Spectral analysis of the Cerean geological unit crater central peak material as an indicator of subsurface mineral composition

1,2A.Galiano et al. (>10)
Icarus (in Press) Link to Article [https://doi.org/10.1016/j.icarus.2018.05.020]
1IAPS-INAF, Via del Fosso del Cavaliere, 100, 00133 Rome, Italy
2 Università degli Studi di Roma Tor Vergata, Via della Ricerca Scientifica, 1, 00133 Rome, Italy
Copyright Elsevier

The dwarf planet Ceres is a heavily cratered rocky body, and complex craters with a central peak are widely observed on its surface. These types of craters form when a large body impacts the surface, generating extreme temperatures and pressures. During the impact event a large volume of rock is raised from the subsurface and a central uplift is formed. The material composing the central uplift is called crater central peak material (ccp) and the spectral analysis of such geologic areas can provide information about the composition of Ceres’ subsurface. Reflectance spectra of 32 ccps, acquired by the VIR spectrometer on board the NASA/Dawn spacecraft, were analysed and shows absorption bands located at about 2.7, 3.1, 3.4 and 4.0 µm which are also common on the Cerean surface. These absorptions are related, respectively, to Mg-phyllosilicates, NH4-phyllosilicates and Mg/Ca-carbonates.
The spectral parameters considered in this work are: spectral slopes estimated between 1.2 µm and 1.9 µm, band depths at 2.7-, 3.1-, 3.4- and 4.0-µm, and band centers near 4.0-µm. The ccps spectral parameters were analysed in conjunction with other Cerean parameters, such as the estimated depth of excavation of the material composing the central peak, in order to search for correlations and information about Ceres’ subsurface.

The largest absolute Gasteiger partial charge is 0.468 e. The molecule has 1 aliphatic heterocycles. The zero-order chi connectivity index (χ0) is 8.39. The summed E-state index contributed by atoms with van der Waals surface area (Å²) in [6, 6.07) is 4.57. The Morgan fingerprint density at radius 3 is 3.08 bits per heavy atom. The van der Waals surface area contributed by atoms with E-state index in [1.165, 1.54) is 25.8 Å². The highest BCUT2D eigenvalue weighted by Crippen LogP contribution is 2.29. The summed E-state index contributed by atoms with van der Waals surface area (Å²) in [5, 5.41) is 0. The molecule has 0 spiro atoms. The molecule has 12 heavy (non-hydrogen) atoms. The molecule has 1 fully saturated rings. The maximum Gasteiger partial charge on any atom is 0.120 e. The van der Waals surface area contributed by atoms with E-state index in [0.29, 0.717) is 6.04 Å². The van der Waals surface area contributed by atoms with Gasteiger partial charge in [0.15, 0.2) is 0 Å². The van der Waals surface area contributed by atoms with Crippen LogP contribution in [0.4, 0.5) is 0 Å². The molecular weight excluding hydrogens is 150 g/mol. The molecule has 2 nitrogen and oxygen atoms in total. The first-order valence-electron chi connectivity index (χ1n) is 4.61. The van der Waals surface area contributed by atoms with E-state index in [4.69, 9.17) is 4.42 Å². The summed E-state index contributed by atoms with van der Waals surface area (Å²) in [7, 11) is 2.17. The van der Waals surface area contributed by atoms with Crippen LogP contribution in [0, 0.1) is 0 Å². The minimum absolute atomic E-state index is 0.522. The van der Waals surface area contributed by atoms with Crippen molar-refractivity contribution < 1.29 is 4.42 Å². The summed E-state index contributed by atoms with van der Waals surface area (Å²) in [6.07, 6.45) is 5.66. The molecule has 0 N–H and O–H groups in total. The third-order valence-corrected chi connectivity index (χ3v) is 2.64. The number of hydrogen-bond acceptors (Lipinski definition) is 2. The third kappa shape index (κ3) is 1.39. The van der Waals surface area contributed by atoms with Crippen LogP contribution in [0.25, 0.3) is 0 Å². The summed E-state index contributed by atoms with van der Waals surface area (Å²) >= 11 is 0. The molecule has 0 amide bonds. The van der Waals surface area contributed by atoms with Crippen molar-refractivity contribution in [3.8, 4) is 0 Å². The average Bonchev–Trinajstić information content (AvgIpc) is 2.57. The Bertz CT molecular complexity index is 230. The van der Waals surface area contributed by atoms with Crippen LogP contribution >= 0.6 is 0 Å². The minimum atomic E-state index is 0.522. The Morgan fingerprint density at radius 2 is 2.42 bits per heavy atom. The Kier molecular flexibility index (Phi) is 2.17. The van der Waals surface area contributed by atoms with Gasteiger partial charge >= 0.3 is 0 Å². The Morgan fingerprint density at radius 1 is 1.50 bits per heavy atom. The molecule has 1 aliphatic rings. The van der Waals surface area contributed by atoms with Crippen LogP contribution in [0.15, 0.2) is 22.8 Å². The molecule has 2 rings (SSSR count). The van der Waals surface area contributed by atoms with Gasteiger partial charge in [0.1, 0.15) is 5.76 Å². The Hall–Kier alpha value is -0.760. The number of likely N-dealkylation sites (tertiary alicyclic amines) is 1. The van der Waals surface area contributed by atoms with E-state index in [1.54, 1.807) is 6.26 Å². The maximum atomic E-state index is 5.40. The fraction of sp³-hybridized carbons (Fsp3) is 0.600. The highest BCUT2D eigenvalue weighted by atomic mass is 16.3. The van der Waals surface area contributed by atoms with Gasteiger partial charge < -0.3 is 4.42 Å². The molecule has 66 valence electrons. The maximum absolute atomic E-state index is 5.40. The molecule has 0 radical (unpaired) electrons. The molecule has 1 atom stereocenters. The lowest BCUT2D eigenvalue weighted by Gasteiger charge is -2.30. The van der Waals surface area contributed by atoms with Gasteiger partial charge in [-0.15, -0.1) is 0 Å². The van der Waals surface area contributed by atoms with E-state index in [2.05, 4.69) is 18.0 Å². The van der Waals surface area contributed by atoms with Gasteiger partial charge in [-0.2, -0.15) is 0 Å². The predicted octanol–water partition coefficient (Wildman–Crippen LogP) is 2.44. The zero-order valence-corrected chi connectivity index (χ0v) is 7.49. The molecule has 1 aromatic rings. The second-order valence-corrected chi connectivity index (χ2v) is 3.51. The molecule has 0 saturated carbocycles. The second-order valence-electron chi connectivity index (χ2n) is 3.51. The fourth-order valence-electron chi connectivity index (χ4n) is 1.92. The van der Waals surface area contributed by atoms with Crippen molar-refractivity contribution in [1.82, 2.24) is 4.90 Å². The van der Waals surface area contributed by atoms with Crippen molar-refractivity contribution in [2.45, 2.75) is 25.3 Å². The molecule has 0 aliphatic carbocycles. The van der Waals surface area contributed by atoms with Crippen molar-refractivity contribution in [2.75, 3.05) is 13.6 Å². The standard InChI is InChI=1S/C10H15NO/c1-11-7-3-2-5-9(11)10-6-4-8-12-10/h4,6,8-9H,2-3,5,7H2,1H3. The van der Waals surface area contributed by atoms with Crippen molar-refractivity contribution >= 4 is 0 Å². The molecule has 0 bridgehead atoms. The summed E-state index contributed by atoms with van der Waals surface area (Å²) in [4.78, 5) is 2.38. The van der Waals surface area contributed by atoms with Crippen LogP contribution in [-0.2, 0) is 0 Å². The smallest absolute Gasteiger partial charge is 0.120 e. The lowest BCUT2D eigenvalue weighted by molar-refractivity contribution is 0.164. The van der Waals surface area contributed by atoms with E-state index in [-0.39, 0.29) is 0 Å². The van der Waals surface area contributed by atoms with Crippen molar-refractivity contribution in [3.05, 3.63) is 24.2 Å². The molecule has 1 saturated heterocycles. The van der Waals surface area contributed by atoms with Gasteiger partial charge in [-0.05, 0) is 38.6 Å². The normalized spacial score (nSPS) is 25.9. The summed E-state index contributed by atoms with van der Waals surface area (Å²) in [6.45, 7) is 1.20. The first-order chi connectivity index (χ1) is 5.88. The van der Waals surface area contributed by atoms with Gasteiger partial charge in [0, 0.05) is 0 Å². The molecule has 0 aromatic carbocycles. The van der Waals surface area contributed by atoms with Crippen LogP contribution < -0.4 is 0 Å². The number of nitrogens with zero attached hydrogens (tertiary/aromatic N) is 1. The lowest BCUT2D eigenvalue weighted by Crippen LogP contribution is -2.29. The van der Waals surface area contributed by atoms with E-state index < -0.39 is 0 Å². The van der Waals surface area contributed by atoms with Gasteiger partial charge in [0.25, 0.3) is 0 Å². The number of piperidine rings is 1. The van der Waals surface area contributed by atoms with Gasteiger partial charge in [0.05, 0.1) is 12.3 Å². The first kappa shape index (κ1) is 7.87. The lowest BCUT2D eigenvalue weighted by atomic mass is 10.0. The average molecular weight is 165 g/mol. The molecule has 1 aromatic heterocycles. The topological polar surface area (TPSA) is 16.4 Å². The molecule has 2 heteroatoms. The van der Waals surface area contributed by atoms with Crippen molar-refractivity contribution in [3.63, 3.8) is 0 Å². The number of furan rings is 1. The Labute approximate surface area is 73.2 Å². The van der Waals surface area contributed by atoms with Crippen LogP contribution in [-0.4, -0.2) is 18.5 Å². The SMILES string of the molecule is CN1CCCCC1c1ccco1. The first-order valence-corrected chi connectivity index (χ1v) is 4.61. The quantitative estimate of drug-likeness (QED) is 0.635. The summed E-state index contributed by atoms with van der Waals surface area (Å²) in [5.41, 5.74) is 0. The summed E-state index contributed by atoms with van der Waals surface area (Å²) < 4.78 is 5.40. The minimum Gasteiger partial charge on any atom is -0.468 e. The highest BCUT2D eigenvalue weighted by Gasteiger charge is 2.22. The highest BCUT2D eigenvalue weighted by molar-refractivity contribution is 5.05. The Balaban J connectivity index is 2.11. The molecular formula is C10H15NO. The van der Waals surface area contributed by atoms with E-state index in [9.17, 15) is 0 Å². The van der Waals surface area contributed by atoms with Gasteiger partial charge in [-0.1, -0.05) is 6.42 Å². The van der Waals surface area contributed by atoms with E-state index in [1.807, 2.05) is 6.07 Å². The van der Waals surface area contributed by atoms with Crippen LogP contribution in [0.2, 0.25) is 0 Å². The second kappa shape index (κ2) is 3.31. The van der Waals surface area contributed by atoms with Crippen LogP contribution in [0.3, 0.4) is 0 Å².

Central peak material located polewards show stronger 2.7- and 3.1-µm band depths with respect to those at the equatorial region, suggesting that subsurface deposits closer to poles are probably richer in Mg- and NH4-phyllosilicates. The 3.4-µm spectral feature is also deeper in ccps located at poleward latitudes, similar to the phyllosilicates. Conversely, the 4.0-µm band does not show this trend with latitude.
An increase in both 3.1- and 3.4-µm band depths with the estimated depth of excavation indicates that the spectral feature at 3.4-µm is the result of different contributions from carbonates and NH4-phyllosilicates, as expected. However, depending on their relative influence, the shape of the 3.4-µm spectral feature can vary.
Phyllosilicates and carbonates are the resulting products of aqueous alteration of chondritic material and, given the increasing abundance of such minerals (in particular ammoniated phyllosilicates) with depth of excavation, it is likely that our investigation involved subsurface layers nearby the boundary between the volatile-rich crust and the silicate-rich mantle.
Na-carbonate is found in the crater central peak material of Ernutet, Haulani and Ikapati, characterized by an estimated depth of excavation of about 6-9 km, where deposits of sodium carbonates could be locally present.


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